August 30, 2019
We open today with a small bit of housekeeping…
This Monday, September 2, our offices will be closed for Labor Day. We’ll return to our regular daily publishing schedule on Tuesday, September 3.
After a heated G-7 conference, escalating conflict in Europe and Asia, and what feels like a never-ending cycle of recession doom and gloom, we certainly welcome the break. And we hope you’re able to enjoy the holiday and make the most of the long weekend, too.
To kick things off American Consequences style, today we’re sharing a surprisingly controversial essay from featured contributor and “Mr. Melt Up” himself, Dr. Steve Sjuggerud.
As someone who rarely carries cash, I think he makes a good point. But based on the e-mails Steve has received so far, not everyone agrees…
Let us know what you think at [email protected].
It’s Time to Kill the Penny
By Steve Sjuggerud
What’s the easiest way to make money in the world? To me, the answer is printing money.
I mean it…
If you print a bill that says “$100” on it (and people accept that it’s worth $100), then what’s your profit on printing that bill?
What are your costs to produce it? Basically, some green ink and some paper. So your profit on printing a $100 bill should be something darn near, well, $100.
It’s the easiest money on earth.
So it’s truly stunning to me that our government could somehow manage to lose money in the business that is the easiest way to make money on earth…
I’m specifically talking about the penny – one U.S. cent.
It actually costs our government more than two cents to make a penny. Can you believe it?
For the specifics… In 2018 alone, the U.S. Mint produced more than 8 billion pennies (yes, billion). That’s $80 million worth. The problem is, it cost $166 million to make those pennies.
In short, the U.S. government lost more than $85 million in the process of producing $80 million worth of pennies.
Let’s get rid of the penny. I’m serious.
Canada got rid of its penny in 2012. And heck, who even noticed? I go to Canada every year… And I hadn’t even noticed.
Electronic payments in Canada still account for the penny. But you round to the nearest five cents when using cash. No big deal.
At U.S. military bases overseas, they don’t accept pennies. Instead, they round up to the nearest nickel at the base-exchange stores.
Heck, even in the U.S. we got rid of the half-cent in 1857, when it was worth more like 10 cents today due to inflation.
So if we already got rid of the dime (so to speak) in 1857, why stop at the penny today? A nickel costs 7.5 cents to produce today. We lose money on them, too.
Between the penny and the nickel, the U.S. government lost $120 million in 2018 alone in minting these coins, as the costs exceeded their value.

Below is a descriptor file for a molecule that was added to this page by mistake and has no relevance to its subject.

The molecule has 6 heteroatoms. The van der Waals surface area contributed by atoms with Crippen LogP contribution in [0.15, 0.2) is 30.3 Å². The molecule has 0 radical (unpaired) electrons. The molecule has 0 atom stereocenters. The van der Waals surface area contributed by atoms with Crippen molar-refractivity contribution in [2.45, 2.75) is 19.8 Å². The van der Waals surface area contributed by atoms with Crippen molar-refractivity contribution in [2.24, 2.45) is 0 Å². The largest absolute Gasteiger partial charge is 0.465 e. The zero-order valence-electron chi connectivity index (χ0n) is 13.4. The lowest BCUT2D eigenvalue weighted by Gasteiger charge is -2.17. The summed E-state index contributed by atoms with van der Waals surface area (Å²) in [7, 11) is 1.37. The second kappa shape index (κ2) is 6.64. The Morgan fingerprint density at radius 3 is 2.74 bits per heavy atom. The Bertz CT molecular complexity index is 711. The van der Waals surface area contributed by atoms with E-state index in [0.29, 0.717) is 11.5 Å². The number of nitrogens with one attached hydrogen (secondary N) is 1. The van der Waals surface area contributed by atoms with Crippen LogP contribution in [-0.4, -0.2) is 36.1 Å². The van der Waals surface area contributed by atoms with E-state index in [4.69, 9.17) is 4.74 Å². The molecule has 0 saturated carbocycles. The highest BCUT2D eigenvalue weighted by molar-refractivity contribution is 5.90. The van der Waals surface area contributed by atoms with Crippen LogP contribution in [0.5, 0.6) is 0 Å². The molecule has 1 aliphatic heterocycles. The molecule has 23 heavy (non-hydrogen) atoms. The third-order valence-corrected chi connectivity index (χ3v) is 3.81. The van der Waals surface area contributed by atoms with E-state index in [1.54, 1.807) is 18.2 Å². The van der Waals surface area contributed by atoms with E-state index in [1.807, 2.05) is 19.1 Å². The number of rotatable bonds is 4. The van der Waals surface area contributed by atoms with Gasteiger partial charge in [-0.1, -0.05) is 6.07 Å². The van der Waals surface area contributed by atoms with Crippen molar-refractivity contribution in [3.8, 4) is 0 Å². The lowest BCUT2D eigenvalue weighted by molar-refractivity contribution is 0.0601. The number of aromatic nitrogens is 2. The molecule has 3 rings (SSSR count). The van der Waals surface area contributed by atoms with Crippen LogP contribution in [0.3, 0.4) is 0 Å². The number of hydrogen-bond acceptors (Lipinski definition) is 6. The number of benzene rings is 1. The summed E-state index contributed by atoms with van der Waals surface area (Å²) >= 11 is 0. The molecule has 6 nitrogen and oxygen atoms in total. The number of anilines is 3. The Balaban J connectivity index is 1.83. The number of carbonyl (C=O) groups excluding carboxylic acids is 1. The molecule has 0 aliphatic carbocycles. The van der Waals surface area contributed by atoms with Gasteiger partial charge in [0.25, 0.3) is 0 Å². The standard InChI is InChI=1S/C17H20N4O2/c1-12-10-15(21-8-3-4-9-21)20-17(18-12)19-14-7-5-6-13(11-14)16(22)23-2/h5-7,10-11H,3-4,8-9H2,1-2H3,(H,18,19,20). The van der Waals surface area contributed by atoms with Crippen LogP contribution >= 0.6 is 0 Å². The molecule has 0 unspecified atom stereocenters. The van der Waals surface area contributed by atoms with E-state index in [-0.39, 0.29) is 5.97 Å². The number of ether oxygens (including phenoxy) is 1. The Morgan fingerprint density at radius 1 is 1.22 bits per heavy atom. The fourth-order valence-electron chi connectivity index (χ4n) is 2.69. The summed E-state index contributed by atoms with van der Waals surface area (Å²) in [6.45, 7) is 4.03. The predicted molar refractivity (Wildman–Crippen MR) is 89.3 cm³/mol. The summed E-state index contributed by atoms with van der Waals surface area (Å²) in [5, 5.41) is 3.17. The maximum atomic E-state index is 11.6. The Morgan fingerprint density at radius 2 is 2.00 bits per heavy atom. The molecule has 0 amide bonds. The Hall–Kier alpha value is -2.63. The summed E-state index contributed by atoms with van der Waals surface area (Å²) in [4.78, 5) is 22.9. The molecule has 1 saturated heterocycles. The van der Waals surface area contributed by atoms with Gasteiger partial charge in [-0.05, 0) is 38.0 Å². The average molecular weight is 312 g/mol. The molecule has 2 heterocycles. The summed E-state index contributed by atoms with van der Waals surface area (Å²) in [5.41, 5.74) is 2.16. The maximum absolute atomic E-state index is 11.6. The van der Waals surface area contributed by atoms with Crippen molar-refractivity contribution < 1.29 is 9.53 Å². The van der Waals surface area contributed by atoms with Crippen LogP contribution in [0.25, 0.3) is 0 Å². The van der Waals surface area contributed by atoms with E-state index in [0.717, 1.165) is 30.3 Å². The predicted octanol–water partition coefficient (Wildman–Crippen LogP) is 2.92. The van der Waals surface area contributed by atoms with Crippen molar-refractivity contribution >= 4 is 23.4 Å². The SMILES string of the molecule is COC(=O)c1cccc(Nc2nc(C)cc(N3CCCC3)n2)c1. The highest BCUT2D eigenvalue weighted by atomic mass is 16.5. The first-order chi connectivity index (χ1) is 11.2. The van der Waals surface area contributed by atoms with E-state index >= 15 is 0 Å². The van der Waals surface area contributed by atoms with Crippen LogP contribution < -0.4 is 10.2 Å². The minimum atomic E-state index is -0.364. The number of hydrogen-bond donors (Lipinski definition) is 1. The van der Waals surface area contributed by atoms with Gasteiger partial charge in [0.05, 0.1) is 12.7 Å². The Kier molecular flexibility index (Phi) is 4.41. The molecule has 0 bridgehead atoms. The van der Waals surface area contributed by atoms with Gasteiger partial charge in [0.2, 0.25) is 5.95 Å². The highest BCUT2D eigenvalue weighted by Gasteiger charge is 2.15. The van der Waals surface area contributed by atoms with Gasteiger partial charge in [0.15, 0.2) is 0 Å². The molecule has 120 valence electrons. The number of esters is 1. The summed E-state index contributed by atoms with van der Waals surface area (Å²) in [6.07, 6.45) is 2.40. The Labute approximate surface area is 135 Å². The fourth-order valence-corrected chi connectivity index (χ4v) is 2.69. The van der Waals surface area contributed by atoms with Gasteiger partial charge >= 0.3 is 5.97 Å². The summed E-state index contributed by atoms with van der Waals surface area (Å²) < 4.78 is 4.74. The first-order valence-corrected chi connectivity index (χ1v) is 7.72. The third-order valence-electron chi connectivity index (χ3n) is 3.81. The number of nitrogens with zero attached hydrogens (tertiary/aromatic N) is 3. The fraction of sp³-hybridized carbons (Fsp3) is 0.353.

This idea was actually floated in Congress. Former President Barack Obama was for it. He said, “One of the things you see chronically in government is it’s very hard to get rid of things that don’t work so that we can then invest in the things that do.”
This bill was introduced in 2017. It was read twice and referred to the Senate Committee on Banking, Housing, and Urban Affairs. That’s the last we heard of it.
Meanwhile, the U.S. government has lost money every year for the last 13 years producing the penny.
If you agree with me – and you want our country to stop losing $85 million a year from minting pennies – then the best you can do is let your representatives in Congress know.
Heck, go straight to the top… Let President Trump know…
He’s “Mr. Money,” right? Wouldn’t it be fitting for Mr. Money to get rid of the penny?
I know that a large number of people disagree with me on this. But it’s already working just fine in Canada, and on our overseas bases, among other places.
Most importantly, I can think of a heck of a lot better uses for $85 million than losing it by spending two cents to create something worth one cent.
The U.S. government should be embarrassed about this… and it should want to make the problem disappear. In this case it’s incredibly easy to do… Just stop. Stop spending two cents to create something that’s worth one cent.
Now here are some of the headlines we’re reading…
In 1893, during a nationwide economic recession, George Pullman laid off hundreds of employees and cut wages for many of the remaining workers at his namesake railroad sleeping car company by some 30 percent. Meanwhile, he refused to lower rents or store prices in Pullman, Illinois, the company town south of Chicago where many of his employees lived.
The pound’s steady decline underscores the shifting fortunes of Britain itself and its diminished place in a global economy dominated by the United States and, increasingly, China. How much further can it fall?
Unfortunately for candidates who melt in the campaign sun, in presidential contests, TV ads become less effective closer to the election. Increasingly, voters see candidates directly, through the burning-hot lens of the omnipresent news media and the intense magnifying glass of social media. In short, Biden can run and hide, but not to election day.
Have a great weekend,
Assistant Editor, American Consequences
With P.J. O’Rourke and the Editorial Staff
August 30, 2019